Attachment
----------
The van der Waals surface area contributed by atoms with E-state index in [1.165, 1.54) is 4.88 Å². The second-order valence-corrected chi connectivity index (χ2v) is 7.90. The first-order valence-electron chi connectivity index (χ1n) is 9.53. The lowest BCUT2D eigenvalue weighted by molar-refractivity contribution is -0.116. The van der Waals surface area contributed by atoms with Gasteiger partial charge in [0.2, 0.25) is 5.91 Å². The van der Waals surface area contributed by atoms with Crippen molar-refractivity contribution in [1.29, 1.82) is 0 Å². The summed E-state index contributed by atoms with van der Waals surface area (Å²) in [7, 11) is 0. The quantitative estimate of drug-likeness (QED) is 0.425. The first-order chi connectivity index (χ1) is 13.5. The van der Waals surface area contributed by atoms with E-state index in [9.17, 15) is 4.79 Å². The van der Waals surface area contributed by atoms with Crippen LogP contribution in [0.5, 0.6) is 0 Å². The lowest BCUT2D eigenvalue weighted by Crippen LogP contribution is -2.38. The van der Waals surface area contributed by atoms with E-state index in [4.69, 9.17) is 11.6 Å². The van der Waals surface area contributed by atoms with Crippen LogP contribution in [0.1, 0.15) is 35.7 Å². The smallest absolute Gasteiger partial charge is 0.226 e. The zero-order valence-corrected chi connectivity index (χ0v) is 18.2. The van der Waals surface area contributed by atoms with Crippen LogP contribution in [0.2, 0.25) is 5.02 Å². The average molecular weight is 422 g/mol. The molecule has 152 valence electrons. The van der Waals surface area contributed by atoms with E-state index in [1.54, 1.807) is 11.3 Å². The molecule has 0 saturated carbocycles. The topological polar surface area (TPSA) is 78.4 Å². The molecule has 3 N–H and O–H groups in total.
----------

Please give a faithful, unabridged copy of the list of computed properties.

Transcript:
The van der Waals surface area contributed by atoms with E-state index in [1.165, 1.54) is 4.88 Å². The second-order valence-corrected chi connectivity index (χ2v) is 7.90. The first-order valence-electron chi connectivity index (χ1n) is 9.53. The lowest BCUT2D eigenvalue weighted by molar-refractivity contribution is -0.116. The van der Waals surface area contributed by atoms with Gasteiger partial charge in [0.2, 0.25) is 5.91 Å². The van der Waals surface area contributed by atoms with Crippen molar-refractivity contribution in [1.29, 1.82) is 0 Å². The summed E-state index contributed by atoms with van der Waals surface area (Å²) in [7, 11) is 0. The quantitative estimate of drug-likeness (QED) is 0.425. The first-order chi connectivity index (χ1) is 13.5. The van der Waals surface area contributed by atoms with E-state index in [9.17, 15) is 4.79 Å². The van der Waals surface area contributed by atoms with Crippen LogP contribution in [0.5, 0.6) is 0 Å². The lowest BCUT2D eigenvalue weighted by Crippen LogP contribution is -2.38. The van der Waals surface area contributed by atoms with E-state index in [4.69, 9.17) is 11.6 Å². The van der Waals surface area contributed by atoms with Crippen LogP contribution in [0.1, 0.15) is 35.7 Å². The smallest absolute Gasteiger partial charge is 0.226 e. The zero-order valence-corrected chi connectivity index (χ0v) is 18.2. The van der Waals surface area contributed by atoms with Crippen LogP contribution in [0.2, 0.25) is 5.02 Å². The average molecular weight is 422 g/mol. The molecule has 152 valence electrons. The van der Waals surface area contributed by atoms with E-state index in [1.54, 1.807) is 11.3 Å². The molecule has 0 saturated carbocycles. The topological polar surface area (TPSA) is 78.4 Å². The molecule has 3 N–H and O–H groups in total.